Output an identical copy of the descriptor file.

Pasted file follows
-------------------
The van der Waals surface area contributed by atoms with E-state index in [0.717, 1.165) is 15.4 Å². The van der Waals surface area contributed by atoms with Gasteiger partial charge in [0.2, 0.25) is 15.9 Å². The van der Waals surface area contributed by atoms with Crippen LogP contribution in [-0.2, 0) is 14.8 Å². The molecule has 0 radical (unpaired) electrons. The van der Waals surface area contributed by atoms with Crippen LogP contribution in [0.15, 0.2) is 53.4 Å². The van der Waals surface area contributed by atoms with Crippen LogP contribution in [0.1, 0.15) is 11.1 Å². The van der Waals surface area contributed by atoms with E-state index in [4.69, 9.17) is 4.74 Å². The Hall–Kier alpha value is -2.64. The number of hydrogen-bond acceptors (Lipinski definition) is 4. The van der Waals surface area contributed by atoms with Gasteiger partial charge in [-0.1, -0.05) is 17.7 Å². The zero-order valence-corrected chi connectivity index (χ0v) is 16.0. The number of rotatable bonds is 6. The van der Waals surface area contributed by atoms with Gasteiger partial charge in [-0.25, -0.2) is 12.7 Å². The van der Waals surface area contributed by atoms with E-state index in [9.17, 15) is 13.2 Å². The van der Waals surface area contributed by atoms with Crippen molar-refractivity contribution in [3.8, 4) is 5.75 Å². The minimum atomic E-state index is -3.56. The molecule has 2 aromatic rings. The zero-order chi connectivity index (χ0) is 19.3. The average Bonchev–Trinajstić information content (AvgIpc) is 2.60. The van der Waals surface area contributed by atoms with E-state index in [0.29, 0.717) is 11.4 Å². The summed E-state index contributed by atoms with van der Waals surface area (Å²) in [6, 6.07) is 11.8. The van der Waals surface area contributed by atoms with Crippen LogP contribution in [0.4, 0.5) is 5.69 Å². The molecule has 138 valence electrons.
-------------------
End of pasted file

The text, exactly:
The van der Waals surface area contributed by atoms with E-state index in [0.717, 1.165) is 15.4 Å². The van der Waals surface area contributed by atoms with Gasteiger partial charge in [0.2, 0.25) is 15.9 Å². The van der Waals surface area contributed by atoms with Crippen LogP contribution in [-0.2, 0) is 14.8 Å². The molecule has 0 radical (unpaired) electrons. The van der Waals surface area contributed by atoms with Crippen LogP contribution in [0.15, 0.2) is 53.4 Å². The van der Waals surface area contributed by atoms with Crippen LogP contribution in [0.1, 0.15) is 11.1 Å². The van der Waals surface area contributed by atoms with E-state index in [4.69, 9.17) is 4.74 Å². The Hall–Kier alpha value is -2.64. The number of hydrogen-bond acceptors (Lipinski definition) is 4. The van der Waals surface area contributed by atoms with Gasteiger partial charge in [-0.1, -0.05) is 17.7 Å². The zero-order valence-corrected chi connectivity index (χ0v) is 16.0. The number of rotatable bonds is 6. The van der Waals surface area contributed by atoms with Gasteiger partial charge in [-0.25, -0.2) is 12.7 Å². The van der Waals surface area contributed by atoms with E-state index in [9.17, 15) is 13.2 Å². The van der Waals surface area contributed by atoms with Crippen molar-refractivity contribution in [3.8, 4) is 5.75 Å². The minimum atomic E-state index is -3.56. The molecule has 2 aromatic rings. The zero-order chi connectivity index (χ0) is 19.3. The average Bonchev–Trinajstić information content (AvgIpc) is 2.60. The van der Waals surface area contributed by atoms with E-state index in [0.29, 0.717) is 11.4 Å². The summed E-state index contributed by atoms with van der Waals surface area (Å²) in [6, 6.07) is 11.8. The van der Waals surface area contributed by atoms with Crippen LogP contribution in [0.4, 0.5) is 5.69 Å². The molecule has 138 valence electrons.